At a recent High Priest Fireside, a member of the local Temple Presidency asked “How many of you have completed your family history?” I looked around the chapel and saw about a dozen high priests raise their hands. I couldn’t believe there were so many people who thought there was no family history work left to do.
Knowing the stories of your ancestors is just as important as checking to see that their work has been done in the temple. Dallin H. Oakes said in the June 1989 Ensign, “At home we can keep our journals and gather pictures and data for the books of remembrances of our family members. We can gather and record information available through living relatives. We can write family histories and share their great lessons with our children.” Just because an ancestor’s temple work is done, does not mean that a family history is finished.
Finding family history stories is like putting the pieces of a puzzle together. Finding these pieces is important, challenging and fun. There always seems to be some parts that others have missed or have put in the wrong places. Recently I’ve found some missing pieces of this puzzle that have helped me learn more about my ancestors.
While going through New Family Search, I found that my Uncle Perry’s temple work was done but the records did not include a place of death or a date of his passing. He was my grandfather’s uncle. I have an old picture of him in uniform from the Spanish American War. I recall my mother saying that he lived in Portland, Oregon, was never married, was a law enforcement officer and died in a car accident. But I ran into roadblocks whenever I tried finding more information about him. I had no luck looking at newspaper websites and could find very little information searching through veteran’s records. But then I thought I’d see if there was any information available through police departments. I discovered that the Portland Police website included the Portland Police Museum, so I emailed the curator asking if there was any information on Perry. The curator graciously answered my email with attachments of thirty years of census sheets, newspaper stories of the accident, his obituary and a photograph of his headstone. Not only did I learn more about him, I was able to add his death date and place to New Family Search.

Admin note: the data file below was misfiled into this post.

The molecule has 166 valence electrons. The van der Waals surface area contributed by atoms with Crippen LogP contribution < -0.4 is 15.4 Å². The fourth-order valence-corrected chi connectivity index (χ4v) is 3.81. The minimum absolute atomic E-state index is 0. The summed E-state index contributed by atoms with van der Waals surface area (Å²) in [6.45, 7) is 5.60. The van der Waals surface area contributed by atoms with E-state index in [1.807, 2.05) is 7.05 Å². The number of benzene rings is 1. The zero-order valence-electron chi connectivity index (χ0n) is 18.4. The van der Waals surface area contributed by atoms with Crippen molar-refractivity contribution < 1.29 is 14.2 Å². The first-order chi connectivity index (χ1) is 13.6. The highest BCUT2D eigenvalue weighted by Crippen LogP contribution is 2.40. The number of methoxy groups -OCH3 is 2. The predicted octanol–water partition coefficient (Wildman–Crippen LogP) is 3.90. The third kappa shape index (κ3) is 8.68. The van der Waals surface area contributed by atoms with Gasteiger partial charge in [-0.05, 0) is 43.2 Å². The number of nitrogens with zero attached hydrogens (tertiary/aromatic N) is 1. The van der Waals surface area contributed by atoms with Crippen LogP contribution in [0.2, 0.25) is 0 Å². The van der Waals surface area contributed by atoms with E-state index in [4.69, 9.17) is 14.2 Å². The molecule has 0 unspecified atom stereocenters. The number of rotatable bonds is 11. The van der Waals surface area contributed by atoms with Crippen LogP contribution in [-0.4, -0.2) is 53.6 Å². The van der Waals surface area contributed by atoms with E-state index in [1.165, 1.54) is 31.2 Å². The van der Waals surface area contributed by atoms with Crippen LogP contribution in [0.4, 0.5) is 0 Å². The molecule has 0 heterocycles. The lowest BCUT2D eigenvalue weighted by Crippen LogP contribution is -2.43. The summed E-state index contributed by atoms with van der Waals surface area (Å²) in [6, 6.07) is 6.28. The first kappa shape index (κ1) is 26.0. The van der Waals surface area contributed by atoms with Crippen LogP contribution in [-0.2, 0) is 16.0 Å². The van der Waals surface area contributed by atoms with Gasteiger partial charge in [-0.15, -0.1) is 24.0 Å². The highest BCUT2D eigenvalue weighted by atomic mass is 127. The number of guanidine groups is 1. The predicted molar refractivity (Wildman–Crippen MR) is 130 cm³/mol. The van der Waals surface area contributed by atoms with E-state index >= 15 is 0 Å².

Then there is my grandmother’s brother Uncle Harley. His story is a good example of a mystery still waiting to be solved. While my brother was working in my great-uncle’s office he noticed an old revolver hanging in a holster on the wall and asked about it. My great-uncle said, “Oh that belonged to your uncle Harley who was a deputy sheriff in Arizona. Did you know that he was killed in the line of duty?” When my brother got home he related that story to my mother. She thought it was funny because she knew a different story, “Harley wasn’t killed in the line of duty, he was killed over a bar girl in a saloon.”
Through the years I’ve always wanted to find out more about Uncle Harley. Recently while using Family Search, I was able to locate his Arizona Death Certificate. The mystery deepened. His death certificate showed that his cause of death was “pistol wound – suicide,” his marriage status was “single” and that he was a “cattle man.” What truth does the Wild West still have that is waiting to be found?
Is your family history done? I can’t imagine ever being finished. In every family there are stories to discover and mysteries waiting to be solved. With so much information instantly available at the tips of our fingers there is little excuse for not finding out more about your family. Every ward has family history consultants ready to assist. There are museums and historical societies where people are anxious to help you find the missing pieces of your puzzle. Ancestors are much more than a few scattered statistics. Temple work completed or not, family history is still important, challenging, rewarding and fun.